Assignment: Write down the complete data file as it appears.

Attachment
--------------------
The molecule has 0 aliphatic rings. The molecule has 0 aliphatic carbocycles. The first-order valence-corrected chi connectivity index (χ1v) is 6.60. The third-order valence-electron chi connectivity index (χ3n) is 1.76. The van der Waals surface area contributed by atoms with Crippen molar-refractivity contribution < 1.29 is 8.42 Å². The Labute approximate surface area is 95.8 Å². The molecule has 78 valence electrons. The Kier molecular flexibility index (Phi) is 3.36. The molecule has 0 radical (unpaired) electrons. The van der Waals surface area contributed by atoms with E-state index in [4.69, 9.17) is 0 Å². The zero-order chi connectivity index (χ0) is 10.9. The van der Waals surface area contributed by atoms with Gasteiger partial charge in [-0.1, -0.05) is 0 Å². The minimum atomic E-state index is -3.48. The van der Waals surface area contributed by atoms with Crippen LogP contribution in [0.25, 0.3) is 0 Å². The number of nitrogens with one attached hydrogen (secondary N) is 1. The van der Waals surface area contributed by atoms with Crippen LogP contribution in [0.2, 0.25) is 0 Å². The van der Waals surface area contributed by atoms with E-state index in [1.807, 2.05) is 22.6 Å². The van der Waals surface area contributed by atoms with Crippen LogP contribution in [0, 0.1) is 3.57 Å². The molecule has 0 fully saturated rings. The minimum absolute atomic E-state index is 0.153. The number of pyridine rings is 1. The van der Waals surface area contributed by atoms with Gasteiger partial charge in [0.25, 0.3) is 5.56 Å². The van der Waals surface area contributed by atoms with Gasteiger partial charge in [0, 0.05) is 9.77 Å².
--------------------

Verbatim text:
The molecule has 0 aliphatic rings. The molecule has 0 aliphatic carbocycles. The first-order valence-corrected chi connectivity index (χ1v) is 6.60. The third-order valence-electron chi connectivity index (χ3n) is 1.76. The van der Waals surface area contributed by atoms with Crippen molar-refractivity contribution < 1.29 is 8.42 Å². The Labute approximate surface area is 95.8 Å². The molecule has 78 valence electrons. The Kier molecular flexibility index (Phi) is 3.36. The molecule has 0 radical (unpaired) electrons. The van der Waals surface area contributed by atoms with E-state index in [4.69, 9.17) is 0 Å². The zero-order chi connectivity index (χ0) is 10.9. The van der Waals surface area contributed by atoms with Gasteiger partial charge in [-0.1, -0.05) is 0 Å². The minimum atomic E-state index is -3.48. The van der Waals surface area contributed by atoms with Crippen LogP contribution in [0.25, 0.3) is 0 Å². The number of nitrogens with one attached hydrogen (secondary N) is 1. The van der Waals surface area contributed by atoms with Crippen LogP contribution in [0.2, 0.25) is 0 Å². The van der Waals surface area contributed by atoms with E-state index in [1.807, 2.05) is 22.6 Å². The van der Waals surface area contributed by atoms with Crippen LogP contribution in [0, 0.1) is 3.57 Å². The molecule has 0 fully saturated rings. The minimum absolute atomic E-state index is 0.153. The number of pyridine rings is 1. The van der Waals surface area contributed by atoms with Gasteiger partial charge in [0.25, 0.3) is 5.56 Å². The van der Waals surface area contributed by atoms with Gasteiger partial charge in [0, 0.05) is 9.77 Å².